Classic card of the week

Michael Jordan, 1986 Faux Topps

Though the move flew somewhat under the radar, in 1993 Michael Jordan suddenly retired from basketball at the height of his career to pursue his first love, gambling. (I think I’ve made that joke before, and it sucked the first time. Sorry.) Then he decided to try his hand at baseball. The bizarre nature of this career decision -- softened by Jordan’s reentry into the NBA and reestablishment of his dominance -- has, for me, only increased with time. The rationale of, “Hey, I’m 6’6” and on the verge of becoming, unequivocally, the greatest basketball player of all time. I think I’ll try baseball,” is quite astounding, especially when one considers that Michael Jordan was not good at baseball. That a generation’s greatest athlete spent significant time floundering around on bus trips with a minor league affiliate of the Chicago White Sox is truly remarkable, and not in a good way.

Of course, the big question surrounding this decision at the time was: How are we going to capture this in baseball card form? Enter whoever created this masterpiece. This card amazes me on so many levels. For starters, I think it adequately captures the overall experience of Michael Jordan playing baseball, with his hat about to fall off as he struggles to hit a ground ball to short…during batting practice. (If Jordan had the humility to wear a helmet, I imagine it would be turned around completely on his head, blinding him after another ferocious swing.) Secondly, Jordan also apparently broke the barrier of minor league baseball players getting their own cards, which would eventually lead to cards featuring “Draft picks” and “Future Stars.” (Ironically, this particular card might as well have read “Past star.”) Also, why the 1986 Topps knockoff? I don’t get it. Jordan’s rookie year was 1984, and he started his baseball “career” in 1994. I’m not sure where 1986 falls into that scenario. But of course, the single most amazing aspect of this card is the back:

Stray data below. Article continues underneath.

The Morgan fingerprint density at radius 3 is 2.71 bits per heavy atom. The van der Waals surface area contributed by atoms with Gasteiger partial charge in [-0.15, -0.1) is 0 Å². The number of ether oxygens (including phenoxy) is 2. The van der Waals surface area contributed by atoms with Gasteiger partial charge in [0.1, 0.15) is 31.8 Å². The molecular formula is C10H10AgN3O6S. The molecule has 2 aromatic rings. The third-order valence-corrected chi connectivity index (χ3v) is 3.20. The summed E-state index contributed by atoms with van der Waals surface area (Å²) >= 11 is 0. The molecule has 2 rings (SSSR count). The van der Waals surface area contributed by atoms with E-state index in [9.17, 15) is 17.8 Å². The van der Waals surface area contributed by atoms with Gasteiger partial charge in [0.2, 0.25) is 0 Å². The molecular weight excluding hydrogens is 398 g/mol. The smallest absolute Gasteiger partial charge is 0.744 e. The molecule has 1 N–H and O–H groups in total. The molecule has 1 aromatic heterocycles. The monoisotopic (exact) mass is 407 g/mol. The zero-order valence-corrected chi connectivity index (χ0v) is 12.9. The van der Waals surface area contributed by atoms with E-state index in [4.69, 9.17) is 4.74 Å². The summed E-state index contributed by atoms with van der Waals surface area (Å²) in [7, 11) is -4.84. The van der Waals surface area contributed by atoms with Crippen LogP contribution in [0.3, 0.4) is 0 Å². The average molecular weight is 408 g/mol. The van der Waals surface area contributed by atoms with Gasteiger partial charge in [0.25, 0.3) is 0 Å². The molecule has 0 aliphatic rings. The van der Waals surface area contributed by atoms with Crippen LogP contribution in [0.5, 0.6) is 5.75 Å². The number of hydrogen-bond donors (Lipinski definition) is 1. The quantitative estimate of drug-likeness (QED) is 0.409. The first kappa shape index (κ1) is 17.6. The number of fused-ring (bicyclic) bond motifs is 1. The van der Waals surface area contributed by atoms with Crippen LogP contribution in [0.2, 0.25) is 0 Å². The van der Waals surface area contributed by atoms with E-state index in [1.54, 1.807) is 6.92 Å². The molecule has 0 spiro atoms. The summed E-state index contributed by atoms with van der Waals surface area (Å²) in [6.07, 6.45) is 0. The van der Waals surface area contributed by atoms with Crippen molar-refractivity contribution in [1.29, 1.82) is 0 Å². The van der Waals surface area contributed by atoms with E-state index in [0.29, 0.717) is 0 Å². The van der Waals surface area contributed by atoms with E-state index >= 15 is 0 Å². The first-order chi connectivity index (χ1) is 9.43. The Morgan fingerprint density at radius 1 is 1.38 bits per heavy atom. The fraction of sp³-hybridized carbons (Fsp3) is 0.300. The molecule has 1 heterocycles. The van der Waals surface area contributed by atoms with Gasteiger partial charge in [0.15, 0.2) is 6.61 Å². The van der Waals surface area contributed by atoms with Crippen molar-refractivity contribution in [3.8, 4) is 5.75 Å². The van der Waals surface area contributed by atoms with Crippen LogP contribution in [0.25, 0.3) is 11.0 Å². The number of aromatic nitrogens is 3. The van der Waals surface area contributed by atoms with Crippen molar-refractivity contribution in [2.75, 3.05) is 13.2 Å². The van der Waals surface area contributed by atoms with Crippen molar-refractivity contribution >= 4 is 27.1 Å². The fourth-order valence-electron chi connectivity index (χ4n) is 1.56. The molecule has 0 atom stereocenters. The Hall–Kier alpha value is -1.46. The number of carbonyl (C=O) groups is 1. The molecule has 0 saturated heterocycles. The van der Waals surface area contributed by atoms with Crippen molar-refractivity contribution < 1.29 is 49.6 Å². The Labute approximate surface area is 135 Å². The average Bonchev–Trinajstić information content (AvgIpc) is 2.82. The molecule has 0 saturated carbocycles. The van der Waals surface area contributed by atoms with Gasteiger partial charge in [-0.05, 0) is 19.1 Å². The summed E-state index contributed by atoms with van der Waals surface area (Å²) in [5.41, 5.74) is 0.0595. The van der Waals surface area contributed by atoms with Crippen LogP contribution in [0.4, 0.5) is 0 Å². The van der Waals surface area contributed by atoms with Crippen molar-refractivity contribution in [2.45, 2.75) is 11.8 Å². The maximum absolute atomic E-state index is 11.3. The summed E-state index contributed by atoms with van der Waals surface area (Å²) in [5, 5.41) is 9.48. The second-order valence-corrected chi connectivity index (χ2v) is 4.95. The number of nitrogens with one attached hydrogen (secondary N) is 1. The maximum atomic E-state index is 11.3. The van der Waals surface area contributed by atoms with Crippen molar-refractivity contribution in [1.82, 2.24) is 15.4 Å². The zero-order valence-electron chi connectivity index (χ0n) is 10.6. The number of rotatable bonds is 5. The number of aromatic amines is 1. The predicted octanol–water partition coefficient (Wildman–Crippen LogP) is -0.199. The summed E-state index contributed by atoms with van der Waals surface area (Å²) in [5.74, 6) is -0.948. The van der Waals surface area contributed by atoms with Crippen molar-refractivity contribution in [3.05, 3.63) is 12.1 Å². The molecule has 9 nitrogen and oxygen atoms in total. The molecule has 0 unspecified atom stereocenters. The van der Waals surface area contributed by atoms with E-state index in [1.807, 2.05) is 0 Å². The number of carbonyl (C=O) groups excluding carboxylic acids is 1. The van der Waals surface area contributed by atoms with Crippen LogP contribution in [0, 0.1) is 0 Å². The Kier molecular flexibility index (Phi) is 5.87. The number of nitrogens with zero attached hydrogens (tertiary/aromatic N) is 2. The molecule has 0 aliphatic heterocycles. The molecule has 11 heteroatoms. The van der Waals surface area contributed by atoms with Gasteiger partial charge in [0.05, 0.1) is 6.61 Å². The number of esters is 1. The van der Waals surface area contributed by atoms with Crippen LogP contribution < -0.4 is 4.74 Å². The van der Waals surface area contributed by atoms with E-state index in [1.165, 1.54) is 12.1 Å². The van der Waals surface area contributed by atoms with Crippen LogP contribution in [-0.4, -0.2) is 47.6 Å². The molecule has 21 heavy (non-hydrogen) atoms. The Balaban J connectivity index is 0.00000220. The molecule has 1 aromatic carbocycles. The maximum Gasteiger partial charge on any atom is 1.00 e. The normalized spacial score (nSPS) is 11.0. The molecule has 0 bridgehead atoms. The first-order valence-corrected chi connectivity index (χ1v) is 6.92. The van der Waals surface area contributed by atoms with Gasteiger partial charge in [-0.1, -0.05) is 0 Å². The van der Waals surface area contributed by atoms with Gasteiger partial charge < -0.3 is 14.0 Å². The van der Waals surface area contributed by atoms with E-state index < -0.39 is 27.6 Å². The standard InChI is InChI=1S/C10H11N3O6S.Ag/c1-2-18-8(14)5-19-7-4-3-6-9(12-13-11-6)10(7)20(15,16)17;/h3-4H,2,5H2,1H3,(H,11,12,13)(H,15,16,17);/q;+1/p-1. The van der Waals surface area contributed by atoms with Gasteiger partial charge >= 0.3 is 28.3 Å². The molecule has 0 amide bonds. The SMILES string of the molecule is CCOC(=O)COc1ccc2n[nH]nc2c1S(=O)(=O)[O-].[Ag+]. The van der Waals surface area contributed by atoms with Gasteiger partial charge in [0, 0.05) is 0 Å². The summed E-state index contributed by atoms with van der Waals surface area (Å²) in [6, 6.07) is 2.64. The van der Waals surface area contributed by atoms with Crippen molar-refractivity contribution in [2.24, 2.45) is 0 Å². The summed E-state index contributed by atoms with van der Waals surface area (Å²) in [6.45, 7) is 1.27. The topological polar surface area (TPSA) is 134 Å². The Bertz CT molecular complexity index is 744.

If Michael’s Statistics were converted into Baseball Stats they would read as follows

Incredible. I don’t even know where to start here. But I will say that I love the definitiveness of this statement. This is exactly what Michael Jordan's baseball stats are, regardless of the fact he has yet to play a baseball game. There will be no argument as it relates to this data. I just don’t understand how one begins to convert stats from one sport to another. How is this accomplished? I mean, if you’re going with the rationale that Jordan will dominate baseball like he did basketball -- a ridiculous premise in its own right, but probably the most logical in this case -- then wouldn’t these stats be a little better? (Jordan’s ability to play 185 games in a 162-game season notwithstanding.) And if you’re not giving Jordan the benefit of Ruthian numbers sight unseen, which this card obviously is not, then what is the criteria here? Nine triples? Where did that come from? Regardless, whoever it was that had the foresight and wherewithal to convert Michael Jordan's basketball stats into baseball stats obviously viewed him as a taller, quicker, slightly blacker David Wright. Makes sense.

I should also include my personal opinion that Jordan’s strikeout total of 32 seems remarkably low, considering he can barely keep his hat on in batting practice.

Did you know?
Michael Jordan was awarded a 1250 on his SATs based on his ability to do a pop-a-wheely on his bicycle.


Josh said…
in '94 a .302 avg and 29 homers was closer to a 37.1 ppg avg i guess...

...nope, still retarded
Lisa R said…
hehehehehehehehe.........too funny